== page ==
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Jury in Belstadt murder case will start deliberations Monday

Lawyers delivered lengthy summations after three weeks of testimony, 45 witnesses, and hundreds of exhibits in case of man charged with 1993 killing.

NIAGARA FALLS, N.Y. — "It's not Joe."

That's the refrain the attorney representing Joseph Belstadt used more than a dozen times on Friday, during her nearly 2.5-hour closing argument at Belstadt's Niagara County Court murder trial, which began three weeks ago.

The prosecutor also spoke for nearly two hours in his closing remarks at the trial where Belstadt, 46, is charged with the 1993 murder of a high school classmate Mandy Steingasser, a 17-year-old whose body was found strangled in Bond Lake Park several weeks after she was last seen getting into Belstadt’s car in North Tonawanda.

Police considered Belstadt a prime suspect in the killing, but it wasn’t until April of 2018, some 25 years after Steingasser’s death, that he was charged after a review of DNA evidence using more sophisticated means than existed back in 1993.

Since his arrest more than three-and-a-half years ago, Belstadt, who has maintained his innocence, has been free on $250,000 bail.

The trial stretched over more three weeks and featured 45 witnesses, the credibility of whom, along with the evidence, came under fire by Belstadt's lawyer, Michelle G. Bergevin.

Though Belstadt was the last known person to have been seen with Steingasser while she was alive, Bergevin insisted that police viewed her  client as" low-hanging fruit" in their effort to make a case against someone.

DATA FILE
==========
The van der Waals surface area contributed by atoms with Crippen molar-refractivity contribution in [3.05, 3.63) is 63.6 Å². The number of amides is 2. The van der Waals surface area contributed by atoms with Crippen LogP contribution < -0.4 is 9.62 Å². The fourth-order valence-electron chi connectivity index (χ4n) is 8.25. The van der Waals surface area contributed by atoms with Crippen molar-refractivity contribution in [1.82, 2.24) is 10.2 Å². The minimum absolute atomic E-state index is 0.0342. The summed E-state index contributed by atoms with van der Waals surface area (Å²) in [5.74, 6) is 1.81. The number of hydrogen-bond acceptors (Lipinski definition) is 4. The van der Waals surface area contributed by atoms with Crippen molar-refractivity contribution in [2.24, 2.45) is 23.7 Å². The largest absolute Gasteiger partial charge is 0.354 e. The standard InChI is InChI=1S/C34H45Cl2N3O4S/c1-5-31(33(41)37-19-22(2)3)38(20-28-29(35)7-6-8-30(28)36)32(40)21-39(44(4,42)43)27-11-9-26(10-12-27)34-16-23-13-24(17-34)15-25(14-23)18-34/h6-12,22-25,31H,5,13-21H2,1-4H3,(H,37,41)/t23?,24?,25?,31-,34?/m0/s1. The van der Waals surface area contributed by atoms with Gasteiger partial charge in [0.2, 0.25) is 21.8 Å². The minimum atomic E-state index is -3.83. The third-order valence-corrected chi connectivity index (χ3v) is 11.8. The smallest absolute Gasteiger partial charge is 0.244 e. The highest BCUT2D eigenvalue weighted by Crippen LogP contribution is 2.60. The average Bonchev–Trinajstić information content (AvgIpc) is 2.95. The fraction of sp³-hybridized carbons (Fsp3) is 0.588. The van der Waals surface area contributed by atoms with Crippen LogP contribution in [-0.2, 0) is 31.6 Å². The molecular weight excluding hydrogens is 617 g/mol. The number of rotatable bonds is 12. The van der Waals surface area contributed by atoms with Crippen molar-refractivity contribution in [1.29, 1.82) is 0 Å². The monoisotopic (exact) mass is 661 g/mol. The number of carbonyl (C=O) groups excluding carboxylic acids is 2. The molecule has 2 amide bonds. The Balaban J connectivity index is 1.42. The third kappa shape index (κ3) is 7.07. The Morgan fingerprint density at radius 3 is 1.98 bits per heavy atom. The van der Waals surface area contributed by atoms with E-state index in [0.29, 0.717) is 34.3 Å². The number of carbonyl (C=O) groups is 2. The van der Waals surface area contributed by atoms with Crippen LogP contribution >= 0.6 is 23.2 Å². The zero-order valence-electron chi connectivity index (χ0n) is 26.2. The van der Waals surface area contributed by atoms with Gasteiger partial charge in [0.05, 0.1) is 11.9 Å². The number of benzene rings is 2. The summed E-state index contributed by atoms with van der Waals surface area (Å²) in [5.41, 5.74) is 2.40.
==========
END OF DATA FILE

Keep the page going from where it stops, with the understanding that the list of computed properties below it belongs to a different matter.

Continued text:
While reminding jurors that the case against her client is largely circumstantial, she noted the absence of what would have been several key witnesses from the initial investigation 28 years ago, many of whom had died, and others who had trouble recollecting details from back then.

She took particular aim at Christopher Grassi, who lives in Endicott, who was called to the stand by prosecutors and testified that while he was in prison with Belstadt 20 years ago, Belstadt told him about being involved in threesome in his car, during which a girl was strangled.

Grassi was in prison for insurance fraud, and Bergevin openly referred to him as "the fraudster."

"He was doing a favor for the cops, who did him a favor and saved him seven years (on his sentence). That fraudster is their star witness. Does that sound desperate to you?"

Bergevin further described the prosecutions case as speculative.

"They don't have any proof except all these disjointed bricks ... which they are trying to put together with no mortar, and none of them fit," she said.

Niagara County District Attorney Brian Seaman was just as adamant in his closing argument that enough evidence was presented to jurors in order for them to find Belstadt guilty of murder beyond a reasonable doubt, and to send him to prison for up to 25 years to life.

According to the prosecution's theory, Belstadt drove Steingasser to a secluded section of the park where her body was found, where she rebuffed his sexual advances, after which Belstadt, in a fit of frustration, beat and then strangled her.

"You, the jury, now know what happened to Mandy Steingasser, and now it's time for you to hold this defendant accountable for this crime," Seaman said at the conclusion of his summation.

The jury will return to the courtroom on Monday and, after receiving final instructions from the judge, will begin their deliberations.

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